When Saint Louis built the imposing fortress around the Château of Angers, he would never have imagined that, centuries later, it would be home to an internationally famous treasure: the Tapestry of the Apocalypse, which is conserved and exhibited in the château. It is the world’s largest medieval tapestry and was commissioned by Louis I of Anjou in the 14th century. Thousands of visitors come to admire it every year, and they are always surprised by the military architecture of the château as well as the various gardens preserving the memory of Good King René.
The impressive fortress surrounding the Château of Angers is a magnificent 13th-century military structure. Over its threshold, visitors will discover a pleasant palace housing a true gem and the largest medieval tapestry in the world: the Tapestry of the Apocalypse.

The Château of Angers sits proudly on a spot that has been a site of human settlement since the dawn of time, as testified to by recent archaeological searches that revealed a burial site dating from the Neolithic period. The excavations also unearthed evidence of major Roman settlement from the 1st century and an episcopal palace from between the 7th and 9th centuries. Later on, a palace was built here by the Counts of Anjou which was besieged by the Plantagenets until Philip Augustus’ victory over the English. In 1230, the regent Blanche of Castile and her son, Saint Louis, began building a fortress with the aim of discouraging attacks from England and Brittany. A large outer wall was built using schist and limestone that measured 40 metres in height and included 17 towers of 12 metres in diameter, giving the château its imposing appearance.

This impressive building was the home of the Dukes of Anjou in the 14th and 15th centuries, beginning with Louis I of Anjou who modernised the counts’ palace by adding large windows with mullions. At the same time, he commissioned a work that is today the world’s largest medieval tapestry: the Tapestry of the Apocalypse. Later on, the chapel was built here by Louis II, and the royal suite and the “châtelet” gateway by the whimsical Good King René. Ever faithful to his somewhat eccentric character, the latter also built a menagerie in the gardens to house native and exotic animals.

When Good King René died, Louis XI annexed the duchy of Anjou to the royal kingdom, including the fortress which at the time was used as a prison with the creation of the famous “fillette” iron cages attributed to Louis XI. The fortress’s defensive functions were strengthened to adapt to developments in artillery techniques. During the French War of Religions, Louis XIV used the Château of Angers as a small prison and it was here that Fouquet, the Super-intendant of Finances, was held after his arrest by the famous musketeer D’Artagnan. The château served as a local prison until 1856 when ordinary criminals and the mentally sick were locked up here. The fortress then became a barracks until the mid-20th century, when it was made a National Monument. Today, the Château of Angers is famous for the Tapestry of the Apocalypse, a unique masterpiece whose size and age make it the only one of its kind in the world. But this exceptional monument is impressive throughout. From the drawbridge to the magnificent gardens, visitors will be struck by the atmosphere in this history-laden château.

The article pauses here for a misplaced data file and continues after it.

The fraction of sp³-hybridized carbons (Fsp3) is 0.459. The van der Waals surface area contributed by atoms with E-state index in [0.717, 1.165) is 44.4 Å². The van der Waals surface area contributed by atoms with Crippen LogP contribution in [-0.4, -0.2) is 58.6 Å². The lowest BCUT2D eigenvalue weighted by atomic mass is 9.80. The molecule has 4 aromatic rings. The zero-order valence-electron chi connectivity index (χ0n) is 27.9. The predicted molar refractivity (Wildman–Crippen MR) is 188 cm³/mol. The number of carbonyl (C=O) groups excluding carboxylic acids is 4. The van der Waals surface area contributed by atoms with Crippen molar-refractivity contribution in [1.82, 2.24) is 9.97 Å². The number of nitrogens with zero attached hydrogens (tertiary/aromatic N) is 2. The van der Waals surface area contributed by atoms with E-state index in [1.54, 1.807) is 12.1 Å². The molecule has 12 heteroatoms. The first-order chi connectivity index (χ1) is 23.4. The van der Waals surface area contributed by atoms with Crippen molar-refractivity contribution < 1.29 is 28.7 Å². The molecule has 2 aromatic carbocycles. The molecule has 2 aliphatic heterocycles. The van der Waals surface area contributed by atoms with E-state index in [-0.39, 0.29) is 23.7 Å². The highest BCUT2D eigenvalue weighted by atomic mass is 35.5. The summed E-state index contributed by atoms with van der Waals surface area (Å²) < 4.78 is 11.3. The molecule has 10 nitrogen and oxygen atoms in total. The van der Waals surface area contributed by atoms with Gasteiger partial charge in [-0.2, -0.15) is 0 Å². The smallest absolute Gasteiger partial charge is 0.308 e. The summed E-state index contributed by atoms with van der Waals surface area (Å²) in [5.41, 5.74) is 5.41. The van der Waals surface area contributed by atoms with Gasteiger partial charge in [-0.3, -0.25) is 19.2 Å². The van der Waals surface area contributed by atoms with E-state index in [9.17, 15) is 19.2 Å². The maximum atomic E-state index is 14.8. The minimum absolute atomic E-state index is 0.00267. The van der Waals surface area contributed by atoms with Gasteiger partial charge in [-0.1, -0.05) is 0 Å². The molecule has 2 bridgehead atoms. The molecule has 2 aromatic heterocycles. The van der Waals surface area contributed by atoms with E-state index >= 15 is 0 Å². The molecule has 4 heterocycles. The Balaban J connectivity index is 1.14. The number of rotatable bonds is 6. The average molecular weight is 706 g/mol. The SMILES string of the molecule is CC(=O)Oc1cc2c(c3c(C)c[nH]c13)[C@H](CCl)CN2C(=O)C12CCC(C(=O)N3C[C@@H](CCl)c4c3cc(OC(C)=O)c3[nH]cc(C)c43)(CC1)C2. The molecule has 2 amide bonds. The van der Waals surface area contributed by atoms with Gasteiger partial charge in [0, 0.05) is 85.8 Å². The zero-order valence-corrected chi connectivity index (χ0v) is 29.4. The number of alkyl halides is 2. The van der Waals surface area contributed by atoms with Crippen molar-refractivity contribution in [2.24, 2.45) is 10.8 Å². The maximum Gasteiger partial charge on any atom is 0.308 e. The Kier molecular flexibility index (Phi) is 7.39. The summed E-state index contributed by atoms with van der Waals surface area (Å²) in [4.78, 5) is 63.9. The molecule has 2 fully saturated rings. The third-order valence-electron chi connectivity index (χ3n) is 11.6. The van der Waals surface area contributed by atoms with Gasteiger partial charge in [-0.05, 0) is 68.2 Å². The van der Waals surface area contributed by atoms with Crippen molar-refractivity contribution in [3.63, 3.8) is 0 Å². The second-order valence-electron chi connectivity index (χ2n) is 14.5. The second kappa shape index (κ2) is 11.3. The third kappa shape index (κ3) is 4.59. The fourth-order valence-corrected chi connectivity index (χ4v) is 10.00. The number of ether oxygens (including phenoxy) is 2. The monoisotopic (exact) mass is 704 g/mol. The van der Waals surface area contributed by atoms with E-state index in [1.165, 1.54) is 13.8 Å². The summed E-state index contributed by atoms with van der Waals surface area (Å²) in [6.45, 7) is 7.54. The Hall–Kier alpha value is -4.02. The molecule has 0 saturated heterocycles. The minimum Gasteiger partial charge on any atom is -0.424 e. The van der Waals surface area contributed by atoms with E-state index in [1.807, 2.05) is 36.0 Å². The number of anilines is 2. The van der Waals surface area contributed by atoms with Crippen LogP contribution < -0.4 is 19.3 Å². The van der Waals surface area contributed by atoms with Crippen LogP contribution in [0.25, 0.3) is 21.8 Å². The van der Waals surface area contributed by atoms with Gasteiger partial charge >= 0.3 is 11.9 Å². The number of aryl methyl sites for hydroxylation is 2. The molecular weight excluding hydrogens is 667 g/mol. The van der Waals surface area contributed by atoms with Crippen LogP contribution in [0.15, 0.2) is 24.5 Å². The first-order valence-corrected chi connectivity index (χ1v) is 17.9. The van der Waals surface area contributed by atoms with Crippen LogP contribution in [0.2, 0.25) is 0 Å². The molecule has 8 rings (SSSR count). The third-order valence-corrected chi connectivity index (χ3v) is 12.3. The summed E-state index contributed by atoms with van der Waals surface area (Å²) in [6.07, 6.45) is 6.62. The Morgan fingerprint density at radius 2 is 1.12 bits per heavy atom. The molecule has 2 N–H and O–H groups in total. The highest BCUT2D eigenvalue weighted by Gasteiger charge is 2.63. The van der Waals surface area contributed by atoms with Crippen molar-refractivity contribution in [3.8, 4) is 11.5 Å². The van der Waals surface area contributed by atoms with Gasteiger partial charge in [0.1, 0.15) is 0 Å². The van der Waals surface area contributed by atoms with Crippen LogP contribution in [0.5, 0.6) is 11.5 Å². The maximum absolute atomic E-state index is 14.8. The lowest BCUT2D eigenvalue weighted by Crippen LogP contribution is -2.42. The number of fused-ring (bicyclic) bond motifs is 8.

Not to be missed

The Tapestry of the Apocalypse

The Château of Angers jealously guards the world’s oldest and longest medieval tapestry: the Tapestry of the Apocalypse. This historical masterpiece has defied the passage of time and is composed of a series of tapestries measuring 104 metres in length and relating the story of the Apocalypse from the book of Revelation by Saint John.
Read more
Hidden treasure

The strongest fortress in the kingdom

The fortress built by Saint Louis in the 13th century was the strongest in the kingdom at the time.
Read more

The hanging garden

Good King René left Angers with the legacy of his love of gardens and passion for botany.
Read more
News from the château
Practical information


2 promenade du Bout du Monde
49100, ANGERS
Fermé en ce moment
+ opening times
"Accueil Vélo"La Loire à VéloVignobles et Découvertes
Things to see in the area
How to get there
The Château of Angers is 10 minutes on foot from the train station, which is 1 hour 30 minutes by train from Paris-Montparnasse station.
The Angers-Loire airport has flight connections to Nice, Toulouse and London.
The A11, A85 and A87 motorways all lead to Angers, which is 2 hours 30 minutes by car from Paris and 3 hours 40 minutes from Bordeaux.

Your journey